Monday, December 03, 2007

10 Easy Steps to STOP Shopping Addiction and Compulsive Spending (Shopaholism)


Do you own every gadget known to man (or woman)? Does your closet contain lots of shoes or clothes that you almost never wear? Are you feeling lost without credit cards? Do you come home with things you didn't specifically go to buy? Do you use shopping as a quick fix for the blues? Do you spend more than you can afford? Are neighborhood malls and Internet shopping sites possess a mesmerizing magnetic appeal for you?

If you answered yes to several questions above, you are probably shopping as a recreational activity. You have a condition called Oniomania. It is also known as shopping addiction or shopaholism, is the compulsive desire to shop. People who shop or spend compulsively get a feeling of being "high" from the experience. This translates into endorphins and dopamine, natural receptor sites in the brain, getting turned on, creating a "good feeling" and reinforcing the desire to shop or spend.

Credit cards facilitate the spending of money as well as mail orders via catalogues or the Internet. In America, shopping is embedded in our culture; so often, the impulsiveness comes out as shopping addiction or compulsive spending. Shopping addiction and compulsive spending can put a strain on both your finances and your relationships. In other words, shopping addicts buy more than they need and spend more money than they can afford, in an effort to make themselves feel better. It can wreak havoc on a person's life, family, and finances.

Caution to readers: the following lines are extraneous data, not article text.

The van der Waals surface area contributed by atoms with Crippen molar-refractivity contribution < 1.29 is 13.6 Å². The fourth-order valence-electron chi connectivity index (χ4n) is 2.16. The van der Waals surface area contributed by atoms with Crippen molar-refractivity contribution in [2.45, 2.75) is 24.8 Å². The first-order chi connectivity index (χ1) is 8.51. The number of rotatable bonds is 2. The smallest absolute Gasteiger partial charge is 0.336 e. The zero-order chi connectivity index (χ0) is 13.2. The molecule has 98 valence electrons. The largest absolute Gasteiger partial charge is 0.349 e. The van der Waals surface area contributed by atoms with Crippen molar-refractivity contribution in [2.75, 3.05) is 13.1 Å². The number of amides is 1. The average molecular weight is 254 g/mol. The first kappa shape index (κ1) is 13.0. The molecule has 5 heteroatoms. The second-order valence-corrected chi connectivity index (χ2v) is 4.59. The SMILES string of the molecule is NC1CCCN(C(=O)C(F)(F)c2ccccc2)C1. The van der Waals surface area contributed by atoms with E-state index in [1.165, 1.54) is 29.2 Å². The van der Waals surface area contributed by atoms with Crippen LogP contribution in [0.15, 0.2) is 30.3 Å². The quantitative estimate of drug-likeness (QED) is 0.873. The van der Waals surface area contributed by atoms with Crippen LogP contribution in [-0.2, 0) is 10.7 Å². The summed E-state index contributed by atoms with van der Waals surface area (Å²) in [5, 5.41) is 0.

Here are the 10 simple steps to stop the cycle of shopping addiction and compulsive spending:

1. Identify a “need” from a “want.” Learn to recognize wants from needs, and practice controlling your impulses to spend your money on things you don't really need, and you'll be able to change your spending habits and end up far ahead financially. Before buying anything, ask yourself if it is a need or a want. If it is a want, let go of the item.

A need is something you have to buy, such as groceries. It may also be a new pair of shoes to wear to the office if your present pair is no longer in good condition. A want, on the other hand, is something you just desire but can do without. Examples are a new CD or DVD, a nice-looking hand bag when you have a dozen other hand bags at home, and a cellphone that’s loaded with so many features.

2. If you know you have a problem, try to avoid discount warehouses, malls and shopping districts. Avoid going to the mall if you don’t have to buy something you absolutely need. Even if you have to get a ride from the mall on the way home from work, don’t go inside the mall. Go around the perimeter of the mall instead to get to the bus stop. If you need to go to the bank, go to one that’s not located in the mall. Do the same for other establishments you patronize for other services (e.g., clothes alteration, key duplication, etc.). If you have to meet friends, pick venues that are far from the nearest mall. Avoid temptation.